It certainly wasn’t a fully matured, stodgy and profit-centric comic strip world back in 1918, when the biggest newspaper conglomerate in the world would allow one of their star cartoonists to simply say the heck with his world famous comic strip, and try something else on for size. But that’s exactly what Hearst allowed Jimmy Swinnerton to do when he put Little Jimmy on the shelf for six months to try his hand at something a little different.
On June 23 1918, readers opening their Star Company comics section found that In the Good Old Days was in and Little Jimmy was out. Why the switch was made is impossible for me to say for sure, but I suspect that Swinnerton, after churning out the same strip since 1904 (granted there were other strips along the way), wanted a break.
In the Good Old Days was set aboard Noah’s ark. After a very promising, jazzy and energetic debut episode (above), the humor slowly but surely devolved. It became very much remindful of the old-fashioned ‘in the jungle’ comics of the 1890s, where an entire zoology of anthropomorphic animals formed a society based on their stereotypical traits. These weren’t especially funny in the 1890s, and I doubt readers were clamoring to get them back in 1918.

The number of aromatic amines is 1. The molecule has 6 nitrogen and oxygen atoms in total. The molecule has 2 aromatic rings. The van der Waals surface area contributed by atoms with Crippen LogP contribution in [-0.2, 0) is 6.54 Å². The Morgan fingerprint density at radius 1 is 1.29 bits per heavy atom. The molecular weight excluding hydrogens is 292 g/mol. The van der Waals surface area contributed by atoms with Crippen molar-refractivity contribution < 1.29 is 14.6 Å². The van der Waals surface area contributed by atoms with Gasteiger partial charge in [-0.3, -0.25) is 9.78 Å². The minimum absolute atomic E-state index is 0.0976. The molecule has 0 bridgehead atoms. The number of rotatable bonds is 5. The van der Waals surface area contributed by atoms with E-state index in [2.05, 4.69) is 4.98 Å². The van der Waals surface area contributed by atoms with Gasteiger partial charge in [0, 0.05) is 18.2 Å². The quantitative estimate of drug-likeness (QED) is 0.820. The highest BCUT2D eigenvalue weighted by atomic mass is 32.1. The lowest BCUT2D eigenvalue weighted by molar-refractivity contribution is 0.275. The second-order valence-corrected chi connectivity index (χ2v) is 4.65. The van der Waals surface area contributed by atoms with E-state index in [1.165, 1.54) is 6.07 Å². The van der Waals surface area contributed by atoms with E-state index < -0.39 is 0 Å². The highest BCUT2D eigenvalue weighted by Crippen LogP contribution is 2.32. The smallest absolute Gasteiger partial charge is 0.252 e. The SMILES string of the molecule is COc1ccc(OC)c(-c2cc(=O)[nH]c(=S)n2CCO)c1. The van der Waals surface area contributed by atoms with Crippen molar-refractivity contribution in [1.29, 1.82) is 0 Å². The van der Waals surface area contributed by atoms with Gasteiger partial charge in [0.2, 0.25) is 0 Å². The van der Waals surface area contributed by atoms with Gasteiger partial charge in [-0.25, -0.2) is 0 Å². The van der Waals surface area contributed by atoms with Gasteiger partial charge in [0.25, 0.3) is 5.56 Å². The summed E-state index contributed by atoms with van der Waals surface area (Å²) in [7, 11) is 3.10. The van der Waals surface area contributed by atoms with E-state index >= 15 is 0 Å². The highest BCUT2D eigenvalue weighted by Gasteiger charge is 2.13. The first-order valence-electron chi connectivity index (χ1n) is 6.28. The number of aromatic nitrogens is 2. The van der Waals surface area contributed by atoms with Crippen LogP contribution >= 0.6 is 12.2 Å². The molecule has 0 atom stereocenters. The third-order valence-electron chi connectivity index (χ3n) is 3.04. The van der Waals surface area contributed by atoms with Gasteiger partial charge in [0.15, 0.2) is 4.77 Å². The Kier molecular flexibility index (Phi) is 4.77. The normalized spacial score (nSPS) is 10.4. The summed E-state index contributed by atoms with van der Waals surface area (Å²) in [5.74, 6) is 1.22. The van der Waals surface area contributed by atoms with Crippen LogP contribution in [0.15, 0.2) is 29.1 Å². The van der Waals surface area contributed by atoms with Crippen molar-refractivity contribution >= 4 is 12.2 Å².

It took Jimmy Swinnerton six months to get the animal gags out of his system, and on January 19 1919 he had the ark ram into Mount Ararat. That was the end of In the Good Old Days, and readers were presumably delighted when Little Jimmy was back in the next week’s funnies section.
Thanks to Cole Johnson for the sample scan.